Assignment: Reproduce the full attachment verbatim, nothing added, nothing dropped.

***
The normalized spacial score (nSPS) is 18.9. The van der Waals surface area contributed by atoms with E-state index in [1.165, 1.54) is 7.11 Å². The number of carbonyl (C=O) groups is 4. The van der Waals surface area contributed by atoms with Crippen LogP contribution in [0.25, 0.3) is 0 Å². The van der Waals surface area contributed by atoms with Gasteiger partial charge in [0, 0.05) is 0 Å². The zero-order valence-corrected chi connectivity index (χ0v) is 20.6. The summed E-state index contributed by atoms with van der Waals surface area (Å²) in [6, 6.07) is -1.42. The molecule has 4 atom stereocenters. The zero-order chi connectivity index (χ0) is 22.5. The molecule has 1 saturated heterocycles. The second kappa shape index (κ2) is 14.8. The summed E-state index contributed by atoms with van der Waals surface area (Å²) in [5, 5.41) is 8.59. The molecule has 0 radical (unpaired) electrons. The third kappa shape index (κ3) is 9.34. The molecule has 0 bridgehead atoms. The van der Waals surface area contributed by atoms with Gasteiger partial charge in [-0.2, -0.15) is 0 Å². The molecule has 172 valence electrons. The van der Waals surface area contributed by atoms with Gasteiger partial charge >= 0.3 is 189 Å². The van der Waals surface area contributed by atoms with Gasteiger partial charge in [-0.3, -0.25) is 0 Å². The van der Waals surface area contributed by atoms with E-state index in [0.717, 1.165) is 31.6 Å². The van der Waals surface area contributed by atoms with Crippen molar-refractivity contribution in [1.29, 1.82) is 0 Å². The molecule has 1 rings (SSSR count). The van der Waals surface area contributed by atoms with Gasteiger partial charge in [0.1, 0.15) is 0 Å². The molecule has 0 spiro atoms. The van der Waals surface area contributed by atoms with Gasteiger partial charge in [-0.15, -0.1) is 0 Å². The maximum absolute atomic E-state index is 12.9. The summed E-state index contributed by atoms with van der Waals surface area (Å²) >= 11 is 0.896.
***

The normalized spacial score (nSPS) is 18.9. The van der Waals surface area contributed by atoms with E-state index in [1.165, 1.54) is 7.11 Å². The number of carbonyl (C=O) groups is 4. The van der Waals surface area contributed by atoms with Crippen LogP contribution in [0.25, 0.3) is 0 Å². The van der Waals surface area contributed by atoms with Gasteiger partial charge in [0, 0.05) is 0 Å². The zero-order valence-corrected chi connectivity index (χ0v) is 20.6. The summed E-state index contributed by atoms with van der Waals surface area (Å²) in [6, 6.07) is -1.42. The molecule has 4 atom stereocenters. The zero-order chi connectivity index (χ0) is 22.5. The molecule has 1 saturated heterocycles. The second kappa shape index (κ2) is 14.8. The summed E-state index contributed by atoms with van der Waals surface area (Å²) in [5, 5.41) is 8.59. The molecule has 0 radical (unpaired) electrons. The third kappa shape index (κ3) is 9.34. The molecule has 0 bridgehead atoms. The van der Waals surface area contributed by atoms with Gasteiger partial charge in [-0.2, -0.15) is 0 Å². The molecule has 172 valence electrons. The van der Waals surface area contributed by atoms with Gasteiger partial charge >= 0.3 is 189 Å². The van der Waals surface area contributed by atoms with Gasteiger partial charge in [-0.3, -0.25) is 0 Å². The van der Waals surface area contributed by atoms with E-state index in [0.717, 1.165) is 31.6 Å². The van der Waals surface area contributed by atoms with Crippen molar-refractivity contribution in [1.29, 1.82) is 0 Å². The molecule has 1 rings (SSSR count). The van der Waals surface area contributed by atoms with Gasteiger partial charge in [0.1, 0.15) is 0 Å². The molecule has 0 spiro atoms. The van der Waals surface area contributed by atoms with Gasteiger partial charge in [-0.15, -0.1) is 0 Å². The maximum absolute atomic E-state index is 12.9. The summed E-state index contributed by atoms with van der Waals surface area (Å²) >= 11 is 0.896.